Natural Resources Economic Value
|January 10, 2002||Posted by Staff under Progress Report, The Progress Report|
Assigning Economic Value to Conservation
Measuring the Value of Forests
They call this “new.” In reality, the Global Resource Bank has been advocating this geoist idea for more than eight years! Still, it is nice to see people catch up.
By Wesley Gibbings
A group of leading scientists, thinkers and policy makers is proposing a new global system to measure the economic value of unexploited forests through the formulation of a mechanism being described as “forest capital”.
The proposal was explored here Tuesday by Indonesian co-chairman of the World Commission on Forests and Sustainable Development, Professor Emil Salim.
Salim, a former government minister in his native Indonesia, says it is possible to divide world forest users into two main groups — exploiters and conservers.
Exploiters tend to focus on the ability of forests to deliver timber, land for agriculture and abundant mining possibilities. “These people are interested in getting rid of forests,” he says.
Conservers, on the other hand, are interested in forests as watersheds, habitats for people and animal species, as absorbers of carbon and for eco-tourism.
The latter group’s interests are not often given governmental attention because an economic value is not usually attached to the use of forests for those purposes.
Fellow commission member, American scholar Dr George Woodwell, adds that “governments are weak when it comes to protecting the public interests against commercial interests.”
Salim’s suggestion is that countries be rewarded for not exploiting forests through the development of a concept called “forest capital” which would be calculated as a product of the opportunity cost of not exploiting these resources on a sustainable basis.
A value would thus be placed on the income foregone through not exploiting the forests and “forest capital credits” granted by international financial agencies. This, he says, would open the door for “moving forest surfaces into the market economy.”
Commission co-chairman, former Swedish Prime Minister Ola Ullsten, agrees with this thesis and suggests that forestry products are, in any event, grossly under-valued.
“We have almost systematically under-valued forestry products,” he says.
He suggests that it is time for greater focus on “ecological capital” as a concept at the heart of the development process.
In the past, people thought of human needs only in terms of consumer goods, but the importance of natural resources ought now to take centre stage, Ullsten says.
“What is at the core of environmental degradation is the failure to understand the importance of sustainable development. A stable and secure environment is a basic human need,” he argues.
Ullsten says the Commission has also come to the realisation that not only are forests declining but that the products and services provided by the forests are also disappearing.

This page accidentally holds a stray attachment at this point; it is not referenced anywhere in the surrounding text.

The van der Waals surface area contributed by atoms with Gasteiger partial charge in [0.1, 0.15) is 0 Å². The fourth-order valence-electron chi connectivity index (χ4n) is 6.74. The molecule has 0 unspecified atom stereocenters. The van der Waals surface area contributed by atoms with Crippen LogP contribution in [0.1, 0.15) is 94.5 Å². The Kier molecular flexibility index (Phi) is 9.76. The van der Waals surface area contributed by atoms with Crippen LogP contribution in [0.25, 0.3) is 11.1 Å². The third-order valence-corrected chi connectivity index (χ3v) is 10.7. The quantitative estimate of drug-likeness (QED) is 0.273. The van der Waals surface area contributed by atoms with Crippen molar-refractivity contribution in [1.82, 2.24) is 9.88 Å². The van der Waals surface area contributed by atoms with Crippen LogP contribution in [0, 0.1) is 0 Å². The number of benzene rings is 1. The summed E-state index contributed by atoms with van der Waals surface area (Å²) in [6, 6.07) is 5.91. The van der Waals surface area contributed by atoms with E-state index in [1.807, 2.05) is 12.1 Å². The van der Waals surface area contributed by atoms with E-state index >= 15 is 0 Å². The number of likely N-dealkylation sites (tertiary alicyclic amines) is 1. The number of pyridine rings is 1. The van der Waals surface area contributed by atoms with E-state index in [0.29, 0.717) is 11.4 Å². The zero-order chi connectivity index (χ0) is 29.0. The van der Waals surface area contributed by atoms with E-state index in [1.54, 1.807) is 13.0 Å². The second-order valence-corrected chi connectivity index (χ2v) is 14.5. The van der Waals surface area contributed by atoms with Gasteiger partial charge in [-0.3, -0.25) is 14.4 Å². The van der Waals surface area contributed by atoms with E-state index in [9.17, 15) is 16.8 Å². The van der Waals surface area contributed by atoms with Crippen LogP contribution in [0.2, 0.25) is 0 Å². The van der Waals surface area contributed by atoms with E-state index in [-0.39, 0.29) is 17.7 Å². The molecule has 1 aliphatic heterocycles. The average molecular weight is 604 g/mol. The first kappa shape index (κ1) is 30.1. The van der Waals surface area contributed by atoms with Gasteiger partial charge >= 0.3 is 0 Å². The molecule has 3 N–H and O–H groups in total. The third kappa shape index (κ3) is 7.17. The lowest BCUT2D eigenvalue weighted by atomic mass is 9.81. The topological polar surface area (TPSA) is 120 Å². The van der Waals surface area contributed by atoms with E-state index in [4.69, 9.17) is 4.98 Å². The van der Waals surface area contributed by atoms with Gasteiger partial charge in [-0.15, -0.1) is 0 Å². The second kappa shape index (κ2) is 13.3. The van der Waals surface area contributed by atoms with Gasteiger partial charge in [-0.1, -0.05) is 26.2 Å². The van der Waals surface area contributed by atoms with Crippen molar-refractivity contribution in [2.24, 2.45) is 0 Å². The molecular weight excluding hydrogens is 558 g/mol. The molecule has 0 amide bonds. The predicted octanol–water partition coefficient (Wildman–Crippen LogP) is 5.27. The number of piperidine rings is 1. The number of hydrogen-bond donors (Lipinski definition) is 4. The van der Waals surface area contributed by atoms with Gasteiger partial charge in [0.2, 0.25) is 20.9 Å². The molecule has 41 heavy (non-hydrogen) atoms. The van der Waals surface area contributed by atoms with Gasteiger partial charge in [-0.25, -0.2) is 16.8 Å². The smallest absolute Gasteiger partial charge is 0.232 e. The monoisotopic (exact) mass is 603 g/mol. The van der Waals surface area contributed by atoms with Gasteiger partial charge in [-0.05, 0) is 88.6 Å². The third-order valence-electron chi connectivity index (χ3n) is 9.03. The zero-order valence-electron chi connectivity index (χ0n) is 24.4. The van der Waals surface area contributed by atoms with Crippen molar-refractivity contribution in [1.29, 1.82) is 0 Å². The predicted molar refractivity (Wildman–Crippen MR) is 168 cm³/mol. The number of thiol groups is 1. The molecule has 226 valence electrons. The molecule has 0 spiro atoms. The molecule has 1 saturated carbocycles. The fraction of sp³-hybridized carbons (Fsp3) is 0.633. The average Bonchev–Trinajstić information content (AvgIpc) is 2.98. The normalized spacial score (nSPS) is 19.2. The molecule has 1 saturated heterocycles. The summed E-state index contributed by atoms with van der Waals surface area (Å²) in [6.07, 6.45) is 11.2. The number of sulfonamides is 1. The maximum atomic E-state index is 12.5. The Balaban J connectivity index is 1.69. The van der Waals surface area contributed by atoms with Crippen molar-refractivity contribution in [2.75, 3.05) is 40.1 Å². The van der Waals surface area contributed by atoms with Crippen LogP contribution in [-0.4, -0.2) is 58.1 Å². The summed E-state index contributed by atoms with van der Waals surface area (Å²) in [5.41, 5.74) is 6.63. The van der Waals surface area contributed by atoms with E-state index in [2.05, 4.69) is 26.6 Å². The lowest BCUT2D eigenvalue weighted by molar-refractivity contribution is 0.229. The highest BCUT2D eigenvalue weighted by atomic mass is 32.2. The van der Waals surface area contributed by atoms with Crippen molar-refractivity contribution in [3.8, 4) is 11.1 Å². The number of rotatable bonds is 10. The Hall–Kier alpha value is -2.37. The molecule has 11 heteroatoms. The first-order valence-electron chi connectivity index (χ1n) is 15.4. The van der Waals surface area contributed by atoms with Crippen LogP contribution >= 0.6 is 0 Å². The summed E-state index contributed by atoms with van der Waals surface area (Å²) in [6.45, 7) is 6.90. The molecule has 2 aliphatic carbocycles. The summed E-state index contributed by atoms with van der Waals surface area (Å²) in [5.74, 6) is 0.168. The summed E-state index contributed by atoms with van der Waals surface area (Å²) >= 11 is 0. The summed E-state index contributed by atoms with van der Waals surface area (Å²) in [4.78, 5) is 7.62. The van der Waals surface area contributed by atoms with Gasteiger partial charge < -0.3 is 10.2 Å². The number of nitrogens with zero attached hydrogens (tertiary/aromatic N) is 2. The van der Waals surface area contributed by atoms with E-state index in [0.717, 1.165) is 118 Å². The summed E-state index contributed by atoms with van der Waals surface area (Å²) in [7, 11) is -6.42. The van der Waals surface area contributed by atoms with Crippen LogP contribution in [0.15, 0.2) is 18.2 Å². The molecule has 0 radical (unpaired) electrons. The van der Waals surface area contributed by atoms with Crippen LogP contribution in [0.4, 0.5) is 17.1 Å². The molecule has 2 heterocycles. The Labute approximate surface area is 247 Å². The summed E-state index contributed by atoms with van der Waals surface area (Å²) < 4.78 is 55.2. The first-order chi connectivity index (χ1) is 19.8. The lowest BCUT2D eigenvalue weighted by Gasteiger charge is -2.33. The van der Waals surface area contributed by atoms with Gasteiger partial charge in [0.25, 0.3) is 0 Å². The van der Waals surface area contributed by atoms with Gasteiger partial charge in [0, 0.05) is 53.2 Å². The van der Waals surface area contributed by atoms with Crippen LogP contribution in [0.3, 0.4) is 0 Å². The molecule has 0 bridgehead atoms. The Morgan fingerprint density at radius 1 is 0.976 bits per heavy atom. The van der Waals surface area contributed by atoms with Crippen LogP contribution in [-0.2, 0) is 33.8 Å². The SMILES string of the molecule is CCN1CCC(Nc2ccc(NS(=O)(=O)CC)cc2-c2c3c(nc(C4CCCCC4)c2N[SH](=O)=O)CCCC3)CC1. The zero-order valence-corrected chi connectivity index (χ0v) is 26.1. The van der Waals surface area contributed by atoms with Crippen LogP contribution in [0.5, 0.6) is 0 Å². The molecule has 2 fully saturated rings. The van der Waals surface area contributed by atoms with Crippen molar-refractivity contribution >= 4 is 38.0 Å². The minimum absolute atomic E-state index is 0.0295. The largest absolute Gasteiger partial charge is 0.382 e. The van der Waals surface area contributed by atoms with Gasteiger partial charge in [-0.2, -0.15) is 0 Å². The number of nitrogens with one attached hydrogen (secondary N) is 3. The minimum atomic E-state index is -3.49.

He points to the fact that more people use forests as habitats than the entire population of the United States of America.
“We live in a full world. We cannot anymore justify deforestation.” He adds that the situation was “a crisis requiring urgent attention” and that since the 1992 Rio Summit, more than 90 million hectares of forest have been lost.
He predicts that before the end of the decade, another 30 million hectares could be lost, a situation that he says has the potential to “change the character of the planet”.
What is also evident, he adds, is that “the causes of the crisis have their roots in human institutions.”
“We can reverse it, or we can worsen it,” he says. “We are not only accidentally causing forest decline, but deliberately doing so.”
To change the situation, Ullsten suggests that sacrifices will have to be made. He says just as the world had moved from an industrial to a post-industrial age, there should now be a move from non-sustainable to sustainable society.
Changes in capital consumption “will lead us into a more stable society environmentally,” he says.
In that regard, he says he is encouraged by some positive signals, especially “rising awareness among young people” and in some business communities.
Ullsten revealed that the Report of the Commission, to be completed in the coming months, will recommend that the world “get the prices of forests right.”
He says it is also necessary to “get planning right” with governments setting aside “areas we want to protect.”
The Commission co-chairman says it is important, as well, that the world “get the ethics right” and that old positions have to change. This, he says, almost certainly means “a case of more solidarity between North and South for the benefit of all of us.”
The Commission was appointed following the Earth Summit held in Rio de Janeiro, Brazil in 1992.
What’s your opinion on this initiative to assess the value of “forest capital”? Tell The Progress Report what you think!